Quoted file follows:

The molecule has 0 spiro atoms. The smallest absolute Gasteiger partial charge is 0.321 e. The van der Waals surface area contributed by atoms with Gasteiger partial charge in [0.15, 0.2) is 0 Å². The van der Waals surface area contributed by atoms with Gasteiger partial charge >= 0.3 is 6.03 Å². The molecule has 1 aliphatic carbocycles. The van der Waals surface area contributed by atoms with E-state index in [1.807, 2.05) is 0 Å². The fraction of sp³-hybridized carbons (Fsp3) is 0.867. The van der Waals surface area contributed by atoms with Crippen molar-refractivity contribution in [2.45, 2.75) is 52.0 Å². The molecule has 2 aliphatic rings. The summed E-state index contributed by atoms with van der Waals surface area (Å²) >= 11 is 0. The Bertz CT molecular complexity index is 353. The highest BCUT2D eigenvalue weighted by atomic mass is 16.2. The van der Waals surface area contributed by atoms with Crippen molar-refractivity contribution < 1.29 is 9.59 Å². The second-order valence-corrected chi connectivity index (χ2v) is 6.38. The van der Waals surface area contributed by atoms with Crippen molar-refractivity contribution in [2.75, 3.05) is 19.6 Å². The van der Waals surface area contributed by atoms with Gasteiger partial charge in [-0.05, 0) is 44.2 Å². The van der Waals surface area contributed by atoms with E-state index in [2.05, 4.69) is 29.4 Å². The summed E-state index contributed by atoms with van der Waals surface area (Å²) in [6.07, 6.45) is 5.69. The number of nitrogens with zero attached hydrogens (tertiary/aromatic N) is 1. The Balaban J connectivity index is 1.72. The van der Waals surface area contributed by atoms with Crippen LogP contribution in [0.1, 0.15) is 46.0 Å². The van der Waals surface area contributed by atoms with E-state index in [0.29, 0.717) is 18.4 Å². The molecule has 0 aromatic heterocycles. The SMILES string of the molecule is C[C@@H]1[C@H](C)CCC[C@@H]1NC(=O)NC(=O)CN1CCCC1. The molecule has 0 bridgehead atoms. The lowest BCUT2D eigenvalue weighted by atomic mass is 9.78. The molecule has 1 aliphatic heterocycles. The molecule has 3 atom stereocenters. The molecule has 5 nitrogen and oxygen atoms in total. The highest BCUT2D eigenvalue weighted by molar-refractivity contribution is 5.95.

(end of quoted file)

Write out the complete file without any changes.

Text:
The molecule has 0 spiro atoms. The smallest absolute Gasteiger partial charge is 0.321 e. The van der Waals surface area contributed by atoms with Gasteiger partial charge in [0.15, 0.2) is 0 Å². The van der Waals surface area contributed by atoms with Gasteiger partial charge >= 0.3 is 6.03 Å². The molecule has 1 aliphatic carbocycles. The van der Waals surface area contributed by atoms with E-state index in [1.807, 2.05) is 0 Å². The fraction of sp³-hybridized carbons (Fsp3) is 0.867. The van der Waals surface area contributed by atoms with Crippen molar-refractivity contribution in [2.45, 2.75) is 52.0 Å². The molecule has 2 aliphatic rings. The summed E-state index contributed by atoms with van der Waals surface area (Å²) >= 11 is 0. The Bertz CT molecular complexity index is 353. The highest BCUT2D eigenvalue weighted by atomic mass is 16.2. The van der Waals surface area contributed by atoms with Crippen molar-refractivity contribution < 1.29 is 9.59 Å². The second-order valence-corrected chi connectivity index (χ2v) is 6.38. The van der Waals surface area contributed by atoms with Crippen molar-refractivity contribution in [2.75, 3.05) is 19.6 Å². The van der Waals surface area contributed by atoms with Gasteiger partial charge in [-0.05, 0) is 44.2 Å². The van der Waals surface area contributed by atoms with E-state index in [2.05, 4.69) is 29.4 Å². The summed E-state index contributed by atoms with van der Waals surface area (Å²) in [6.07, 6.45) is 5.69. The number of nitrogens with zero attached hydrogens (tertiary/aromatic N) is 1. The Balaban J connectivity index is 1.72. The van der Waals surface area contributed by atoms with Crippen LogP contribution in [0.1, 0.15) is 46.0 Å². The van der Waals surface area contributed by atoms with E-state index in [0.29, 0.717) is 18.4 Å². The molecule has 0 aromatic heterocycles. The SMILES string of the molecule is C[C@@H]1[C@H](C)CCC[C@@H]1NC(=O)NC(=O)CN1CCCC1. The molecule has 0 bridgehead atoms. The lowest BCUT2D eigenvalue weighted by atomic mass is 9.78. The molecule has 1 aliphatic heterocycles. The molecule has 3 atom stereocenters. The molecule has 5 nitrogen and oxygen atoms in total. The highest BCUT2D eigenvalue weighted by molar-refractivity contribution is 5.95.